An Important Lesson Managing A Withdrawn Patient. Case Study #1

Be brave enough to acknowledge the emotion

Working with very withdrawn or reserved patients can be challenging for both parties. You may feel frustrated that you are unable to get relevant and helpful information from this type of patient.

Case Study #1

Early in my career as a physiotherapist I was working in a specialist clinic after completing an intense year of post graduate musculoskeletal physiotherapy. I had been trained to take on and sort out challenging spinal and sporting injuries.

A local doctor referred a 16-year-old boy with the referral saying “Back pain, please treat” into the clinic and I was the clinician he would see.

This young man was quiet and a little withdrawn. I didn’t think this was uncommon as I had seen a number of teenagers, especially boys, who presented like this. I assumed he was like the others that I had seen.

It took some time to get out of him any information about his condition. I spent 45 minutes asking lots of the mostly closed questions I’d been taught to ask. I also did any testing that I thought would help me help this young man. At the end of the consult, I struggled to have any clear direction in which to take his management.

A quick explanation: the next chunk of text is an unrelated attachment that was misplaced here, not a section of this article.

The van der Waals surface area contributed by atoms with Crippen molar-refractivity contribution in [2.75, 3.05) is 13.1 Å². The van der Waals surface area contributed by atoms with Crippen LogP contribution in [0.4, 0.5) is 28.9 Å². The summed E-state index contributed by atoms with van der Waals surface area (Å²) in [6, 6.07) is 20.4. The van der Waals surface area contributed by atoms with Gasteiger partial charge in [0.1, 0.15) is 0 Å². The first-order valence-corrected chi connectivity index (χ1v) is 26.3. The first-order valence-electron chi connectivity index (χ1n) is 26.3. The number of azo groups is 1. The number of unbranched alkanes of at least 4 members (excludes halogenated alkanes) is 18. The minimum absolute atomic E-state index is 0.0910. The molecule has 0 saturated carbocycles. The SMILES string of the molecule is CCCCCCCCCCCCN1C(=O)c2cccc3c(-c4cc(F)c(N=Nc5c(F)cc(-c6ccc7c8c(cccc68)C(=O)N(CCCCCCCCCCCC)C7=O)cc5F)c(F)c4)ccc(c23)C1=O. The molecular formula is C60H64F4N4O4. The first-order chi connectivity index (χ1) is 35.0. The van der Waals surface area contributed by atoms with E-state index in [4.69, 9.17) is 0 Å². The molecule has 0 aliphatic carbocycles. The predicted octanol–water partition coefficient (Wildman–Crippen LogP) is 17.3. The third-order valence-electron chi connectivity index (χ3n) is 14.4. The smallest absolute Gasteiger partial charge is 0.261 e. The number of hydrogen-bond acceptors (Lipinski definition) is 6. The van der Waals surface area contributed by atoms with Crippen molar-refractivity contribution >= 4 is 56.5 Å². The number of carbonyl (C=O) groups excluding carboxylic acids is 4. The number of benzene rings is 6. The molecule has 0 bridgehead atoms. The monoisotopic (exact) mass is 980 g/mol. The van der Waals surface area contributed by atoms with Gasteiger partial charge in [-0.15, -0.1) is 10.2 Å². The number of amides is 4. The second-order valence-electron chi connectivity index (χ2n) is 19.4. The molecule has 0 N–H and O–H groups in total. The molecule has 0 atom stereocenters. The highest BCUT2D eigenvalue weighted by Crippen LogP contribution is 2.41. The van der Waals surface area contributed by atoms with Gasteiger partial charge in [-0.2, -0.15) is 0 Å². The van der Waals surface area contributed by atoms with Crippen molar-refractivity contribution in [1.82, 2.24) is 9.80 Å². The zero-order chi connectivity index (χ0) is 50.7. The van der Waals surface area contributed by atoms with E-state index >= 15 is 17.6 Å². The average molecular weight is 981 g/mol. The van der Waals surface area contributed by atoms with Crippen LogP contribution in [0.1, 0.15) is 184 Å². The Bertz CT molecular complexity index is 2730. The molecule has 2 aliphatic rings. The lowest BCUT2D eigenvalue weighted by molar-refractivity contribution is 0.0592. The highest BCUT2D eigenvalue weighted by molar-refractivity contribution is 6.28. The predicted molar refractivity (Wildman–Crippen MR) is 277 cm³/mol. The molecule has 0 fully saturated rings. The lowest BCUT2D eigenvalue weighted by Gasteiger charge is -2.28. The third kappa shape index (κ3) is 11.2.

I asked him to do some things over the next few days and take note of the response. I was hoping that this information would help me narrow down a potential source of his back pain.

When he came back 2 days later there was no change in his condition. I still found it very difficult to get information from him but I continued on with more questioning, again usually closed questions, and further testing. I was determined to help this young man recover from his back pain.

He response to my closed questions were ‘yes’ or ‘no’ and other responses were generally vague and non-specific.

In that second session I was considering medical reasons for his condition as I became unconvinced the pain was musculoskeletal in nature.

Finally I gave him things to do and asked him to come back to see me the following Tuesday. If he was no better I planned to send him back to his doctor.